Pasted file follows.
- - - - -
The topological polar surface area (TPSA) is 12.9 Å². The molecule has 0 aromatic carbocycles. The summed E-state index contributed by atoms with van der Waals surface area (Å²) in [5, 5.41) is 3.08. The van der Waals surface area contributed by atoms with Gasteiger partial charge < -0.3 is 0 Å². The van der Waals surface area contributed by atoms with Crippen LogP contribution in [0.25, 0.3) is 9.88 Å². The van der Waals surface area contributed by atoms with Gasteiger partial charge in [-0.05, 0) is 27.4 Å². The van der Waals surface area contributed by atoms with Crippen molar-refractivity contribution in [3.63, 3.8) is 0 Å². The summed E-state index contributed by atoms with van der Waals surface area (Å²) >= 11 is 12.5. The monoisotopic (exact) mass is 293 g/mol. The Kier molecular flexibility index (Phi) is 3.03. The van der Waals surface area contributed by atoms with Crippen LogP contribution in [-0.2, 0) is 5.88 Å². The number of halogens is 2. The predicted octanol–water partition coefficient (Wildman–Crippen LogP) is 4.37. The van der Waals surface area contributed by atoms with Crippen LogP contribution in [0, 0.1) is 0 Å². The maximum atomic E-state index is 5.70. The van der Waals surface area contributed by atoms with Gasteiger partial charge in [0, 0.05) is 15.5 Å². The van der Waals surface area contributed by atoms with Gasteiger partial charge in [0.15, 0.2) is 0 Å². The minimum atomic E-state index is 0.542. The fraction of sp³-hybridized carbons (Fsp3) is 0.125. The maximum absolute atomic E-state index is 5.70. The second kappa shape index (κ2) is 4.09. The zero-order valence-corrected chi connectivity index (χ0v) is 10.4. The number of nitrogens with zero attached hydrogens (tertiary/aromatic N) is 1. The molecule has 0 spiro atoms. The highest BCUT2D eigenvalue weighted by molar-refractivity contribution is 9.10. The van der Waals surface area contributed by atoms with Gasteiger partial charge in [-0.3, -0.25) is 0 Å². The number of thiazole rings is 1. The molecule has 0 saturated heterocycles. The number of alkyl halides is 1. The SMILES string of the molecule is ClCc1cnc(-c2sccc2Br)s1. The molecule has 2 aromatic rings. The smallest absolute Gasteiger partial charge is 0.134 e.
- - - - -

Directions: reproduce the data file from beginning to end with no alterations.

The topological polar surface area (TPSA) is 12.9 Å². The molecule has 0 aromatic carbocycles. The summed E-state index contributed by atoms with van der Waals surface area (Å²) in [5, 5.41) is 3.08. The van der Waals surface area contributed by atoms with Gasteiger partial charge < -0.3 is 0 Å². The van der Waals surface area contributed by atoms with Crippen LogP contribution in [0.25, 0.3) is 9.88 Å². The van der Waals surface area contributed by atoms with Gasteiger partial charge in [-0.05, 0) is 27.4 Å². The van der Waals surface area contributed by atoms with Crippen molar-refractivity contribution in [3.63, 3.8) is 0 Å². The summed E-state index contributed by atoms with van der Waals surface area (Å²) >= 11 is 12.5. The monoisotopic (exact) mass is 293 g/mol. The Kier molecular flexibility index (Phi) is 3.03. The van der Waals surface area contributed by atoms with Crippen LogP contribution in [-0.2, 0) is 5.88 Å². The number of halogens is 2. The predicted octanol–water partition coefficient (Wildman–Crippen LogP) is 4.37. The van der Waals surface area contributed by atoms with Crippen LogP contribution in [0, 0.1) is 0 Å². The maximum atomic E-state index is 5.70. The van der Waals surface area contributed by atoms with Gasteiger partial charge in [0, 0.05) is 15.5 Å². The van der Waals surface area contributed by atoms with Gasteiger partial charge in [0.15, 0.2) is 0 Å². The minimum atomic E-state index is 0.542. The fraction of sp³-hybridized carbons (Fsp3) is 0.125. The maximum absolute atomic E-state index is 5.70. The second kappa shape index (κ2) is 4.09. The zero-order valence-corrected chi connectivity index (χ0v) is 10.4. The number of nitrogens with zero attached hydrogens (tertiary/aromatic N) is 1. The molecule has 0 spiro atoms. The highest BCUT2D eigenvalue weighted by molar-refractivity contribution is 9.10. The van der Waals surface area contributed by atoms with Gasteiger partial charge in [-0.3, -0.25) is 0 Å². The number of thiazole rings is 1. The molecule has 0 saturated heterocycles. The number of alkyl halides is 1. The SMILES string of the molecule is ClCc1cnc(-c2sccc2Br)s1. The molecule has 2 aromatic rings. The smallest absolute Gasteiger partial charge is 0.134 e.